The ANU was scrutinised by female leaders for its efforts in achieving gender equality at the ‘ANU Under Review’ panel discussion held on Tuesday 7 March. The PARSA-organised event held at University House for Women’s Week was attended by students, staff and the wider Canberra community. An all-female panel of ANU community members described their experiences at the ANU and expressed how the University could improve. Vice-Chancellor Professor Brian Schmidt, speaking at the event, responded by condemning inequality and pledging his personal support for women’s issues.

Several panelists recounted their experiences of sexual harassment, with Associate Professor Jodie Bradby of the College of Physical and Mathematical Sciences speaking of being harassed at a research conference and how the experience framed her understanding of interactions with male academics.

Anthropology Professor Margaret Jolly spoke about her sense of hope when comparing her experiences in the 1980s at the ANU to the present day. This was a sentiment echoed by Carolyn Farrar of ANU Counselling, who stated that the issues of female inequality were now in a more public sphere. Farrar also praised the connections made between ANU Counselling and broader Canberra services such as the Canberra Rape Crisis Centre, and the ANU executive’s support of the service’s actions.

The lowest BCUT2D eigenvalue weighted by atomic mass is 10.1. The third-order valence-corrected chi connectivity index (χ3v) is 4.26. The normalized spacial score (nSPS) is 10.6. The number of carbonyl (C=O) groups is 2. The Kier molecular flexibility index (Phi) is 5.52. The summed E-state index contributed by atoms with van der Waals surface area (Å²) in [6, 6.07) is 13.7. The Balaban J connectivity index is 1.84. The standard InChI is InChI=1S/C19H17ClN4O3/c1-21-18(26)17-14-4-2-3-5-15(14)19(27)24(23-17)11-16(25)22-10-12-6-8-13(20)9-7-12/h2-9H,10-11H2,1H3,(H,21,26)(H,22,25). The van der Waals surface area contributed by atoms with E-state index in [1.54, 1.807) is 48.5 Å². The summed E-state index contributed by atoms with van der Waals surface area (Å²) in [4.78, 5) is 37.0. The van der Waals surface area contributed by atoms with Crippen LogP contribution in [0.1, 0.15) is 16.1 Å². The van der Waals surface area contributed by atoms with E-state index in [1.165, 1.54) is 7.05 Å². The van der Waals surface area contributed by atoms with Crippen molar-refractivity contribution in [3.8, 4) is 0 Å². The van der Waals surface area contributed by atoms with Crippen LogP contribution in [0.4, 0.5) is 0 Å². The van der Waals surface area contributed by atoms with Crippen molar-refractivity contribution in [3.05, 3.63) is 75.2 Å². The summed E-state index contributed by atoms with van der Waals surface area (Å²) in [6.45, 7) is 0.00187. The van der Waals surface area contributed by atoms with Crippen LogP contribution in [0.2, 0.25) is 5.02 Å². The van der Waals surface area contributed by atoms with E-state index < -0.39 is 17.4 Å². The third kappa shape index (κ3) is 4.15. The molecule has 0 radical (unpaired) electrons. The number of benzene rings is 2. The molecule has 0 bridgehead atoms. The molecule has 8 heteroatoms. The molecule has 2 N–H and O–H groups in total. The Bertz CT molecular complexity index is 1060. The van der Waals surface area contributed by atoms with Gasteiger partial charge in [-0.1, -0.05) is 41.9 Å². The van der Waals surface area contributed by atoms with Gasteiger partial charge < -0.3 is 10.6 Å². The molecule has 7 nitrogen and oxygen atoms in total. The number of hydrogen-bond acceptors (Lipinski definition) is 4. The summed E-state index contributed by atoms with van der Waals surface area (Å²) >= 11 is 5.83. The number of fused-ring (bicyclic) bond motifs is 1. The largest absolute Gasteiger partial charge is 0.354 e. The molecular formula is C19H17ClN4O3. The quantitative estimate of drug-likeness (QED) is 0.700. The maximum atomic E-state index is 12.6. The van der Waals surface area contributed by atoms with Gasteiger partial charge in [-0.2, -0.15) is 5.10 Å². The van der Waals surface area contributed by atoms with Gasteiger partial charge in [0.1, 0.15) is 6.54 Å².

Bradby also praised the Science in Australia Gender Equity project – better known as SAGE – which requires STEM faculties to scrutinise gender inequality. She felt the university was ‘standing on strong ground’. This optimism and praise for positive changes was shared by all speakers.

Another key theme was the need for men to spearhead advocacy. Jolly spoke of the need for the university executive ‘to work top-down as women work bottom-up.’ Bradby drew on her experiences of advocacy in physics, speaking of a need to shield women from the embarrassment of self-advocacy and provide active support.

Schmidt said that we are ‘so far’ from where things need to be. He decried ‘male cultures’ in STEM and spoke of the systemic issue of women being less likely to obtain tenure. He pledged to be a partner to female academics, saying ‘I need to be told when the university is letting you down’.

The resounding message from the event was the necessity of community support for initiating change, with ANUSA Women’s Officer Holly Zhang emphasising that ‘community is so important to gain the possibility of empowerment’.

We acknowledge the Ngunnawal and Ngambri people, who are the Traditional Custodians of the land on which Woroni, Woroni Radio and Woroni TV are created, edited, published, printed and distributed. We pay our respects to Elders past and present. We acknowledge that the name Woroni was taken from the Wadi Wadi Nation without permission, and we are striving to do better for future reconciliation.